Monday, April 1, 2013

More Brooks Drama Ahead?

Last Friday, we found out about the current tragic twist to the Steven Brooks saga. Since then, we've heard from plenty of pundits on what just happened. Ralston obviously has had some choice words.

So has his attorney (as he's suing to make the special committee report public). Even Steven Brooks himself sounded eerily prophetic on Thursday.

"I'm the assemblyman of sorrow," he declared. "Why do they hate me so much? Fill in the blank: I'm so angry I could (blank) myself."

Brooks told me he was "on my way to Seven Hills to check myself into the hospital. He began weeping when I asked why, adding, "I have no other resort. I'm going to kill myself if they keep this up. I have nowhere to go. I'm the assemblyman of sorrow."

He would later add, "I don’t want anyone else to think I'm crazy…I'm all cried out, man. I've done everything right and it’s wrong."

Brooks also told me that the leaders were fueled by hatred of him. Why?

"You know why they hate me? You know why want to kill me because I know all of their secrets."

And in case this isn't dramatic enough, Amicus Nevada has hinted of even more Brooks drama ahead. So what can we expect? Possibly another law suit? Possibly.

In Brooks’ case, one of the early complaints about the process was that the Select Committee was not given a specific charge. By the only official public document available, Assembly Resolution 5, the Assembly found the Select Committee was charged “to consider and investigate matters within the jurisdiction of Section 6 of Article 4 of the Nevada Constitution.” Additionally, the Assembly resolved that the Select Committee is “instructed to continue its proceedings to consider and investigate matters within the jurisdiction of Section 6 of Article 4 of the Nevada Constitution.” Assemb. Res. No. 5, 77th Leg., Reg. Sess. (2013). The 687-word resolution makes not a single reference to Brooks, much less to his alleged expulsion-worthy disorderly conduct.

Seasoned political commentators and journalists still don’t know why Brooks was expelled from office, and I’d wager a guess that Brooks didn’t know the reason why either. In Steve Sebelius‘ words, the Select Committee is saying, “You have to trust us.”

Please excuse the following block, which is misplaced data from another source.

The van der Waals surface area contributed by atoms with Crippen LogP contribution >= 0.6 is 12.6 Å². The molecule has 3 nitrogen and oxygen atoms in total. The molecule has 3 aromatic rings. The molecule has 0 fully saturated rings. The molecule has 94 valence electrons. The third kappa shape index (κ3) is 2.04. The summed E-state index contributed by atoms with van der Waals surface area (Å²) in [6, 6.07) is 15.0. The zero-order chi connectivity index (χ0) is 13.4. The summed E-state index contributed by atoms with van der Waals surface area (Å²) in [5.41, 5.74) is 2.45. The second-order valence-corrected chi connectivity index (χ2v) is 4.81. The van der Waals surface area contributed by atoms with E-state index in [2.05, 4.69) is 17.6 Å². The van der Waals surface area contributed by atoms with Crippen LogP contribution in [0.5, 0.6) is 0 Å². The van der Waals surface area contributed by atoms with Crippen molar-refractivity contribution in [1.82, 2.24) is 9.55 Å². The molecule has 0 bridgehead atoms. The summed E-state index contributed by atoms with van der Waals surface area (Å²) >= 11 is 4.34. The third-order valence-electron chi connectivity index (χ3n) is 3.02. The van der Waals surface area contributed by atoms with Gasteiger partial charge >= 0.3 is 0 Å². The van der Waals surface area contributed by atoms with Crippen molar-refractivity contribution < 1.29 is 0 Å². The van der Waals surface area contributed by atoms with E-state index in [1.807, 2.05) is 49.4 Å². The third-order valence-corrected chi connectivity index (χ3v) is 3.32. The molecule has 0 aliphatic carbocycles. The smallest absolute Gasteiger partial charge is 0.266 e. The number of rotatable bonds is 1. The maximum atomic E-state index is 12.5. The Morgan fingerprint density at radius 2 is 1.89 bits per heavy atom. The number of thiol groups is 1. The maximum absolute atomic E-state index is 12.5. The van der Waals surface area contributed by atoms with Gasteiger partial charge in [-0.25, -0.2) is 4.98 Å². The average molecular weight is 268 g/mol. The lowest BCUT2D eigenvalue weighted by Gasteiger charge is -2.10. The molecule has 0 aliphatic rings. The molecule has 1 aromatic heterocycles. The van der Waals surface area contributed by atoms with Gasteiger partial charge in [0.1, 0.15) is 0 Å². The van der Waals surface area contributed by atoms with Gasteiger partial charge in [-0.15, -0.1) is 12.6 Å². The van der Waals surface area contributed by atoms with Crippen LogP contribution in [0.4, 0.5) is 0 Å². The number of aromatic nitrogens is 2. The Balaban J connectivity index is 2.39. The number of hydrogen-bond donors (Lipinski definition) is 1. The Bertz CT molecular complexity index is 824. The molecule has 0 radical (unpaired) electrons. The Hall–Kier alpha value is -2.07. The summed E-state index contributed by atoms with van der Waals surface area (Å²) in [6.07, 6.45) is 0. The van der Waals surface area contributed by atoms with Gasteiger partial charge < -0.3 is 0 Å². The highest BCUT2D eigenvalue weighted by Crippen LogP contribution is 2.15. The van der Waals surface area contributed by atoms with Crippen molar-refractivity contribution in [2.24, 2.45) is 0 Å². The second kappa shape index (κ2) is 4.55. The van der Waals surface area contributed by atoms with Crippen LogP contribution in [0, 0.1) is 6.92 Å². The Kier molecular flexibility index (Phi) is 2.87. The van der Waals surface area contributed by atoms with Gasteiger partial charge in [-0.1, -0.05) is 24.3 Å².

The closest thing to a charging document is the letter sent to Brooks by Assemblyman William Horne. The letter states “The alleged conduct which will be the subject of the investigation includes failure to carry out certain responsibilities of an Assemblyman, engaging in unethical conduct and engaging in certain other deleterious conduct.” But this charge was never adopted by the Assembly and does not refer to specific conduct.

After the vote took place, the reason for expulsion became quite clear: Brooks was believed to be dangerous, and was proven to be at the very least unstable, as evidenced by his three arrests, most recently the same day as the expulsion vote. But ex post evidence of his instability cannot be used as a justification for the lack of sufficient due process.

Just like in the criminal arena, a legislator cannot fairly respond to charges of legislative misconduct unless the legislator is put on notice what the charges against him or her are and what the alleged wrongdoing is. This is all the more important because the Constitution limits the Assembly’s disciplinary power against its own to cases of “disorderly conduct.” So what is the disorderly conduct that warranted expulsion? We don’t know.

Even Anjeanette Damon's Sun cast doubt on the process, though she didn't get into detail (like Sean McDonald did) on the merits of a possible law suit challenging this outcome.

So will Steven Brooks actually return to the Nevada Legislature? I personally still doubt it, but I guess it's not entirely outside the realm of possibility. This likely just means there's another lesson for legislators to learn.

Why put this off for so long, only to initiate a process that invites litigation? Perhaps there was no intention to set up such a haphazard process for expulsion. But going forward, legislators will need to be more careful and thoughtful in pondering how to expel their own when they're no longer functioning in Carson City.

And perhaps Clark County Commissioners will need to be careful in wading into this mess. Already, a fight is brewing over how quickly to fill the Assembly seat just vacated by Brooks. So I guess the Steven Brooks melodrama continues...

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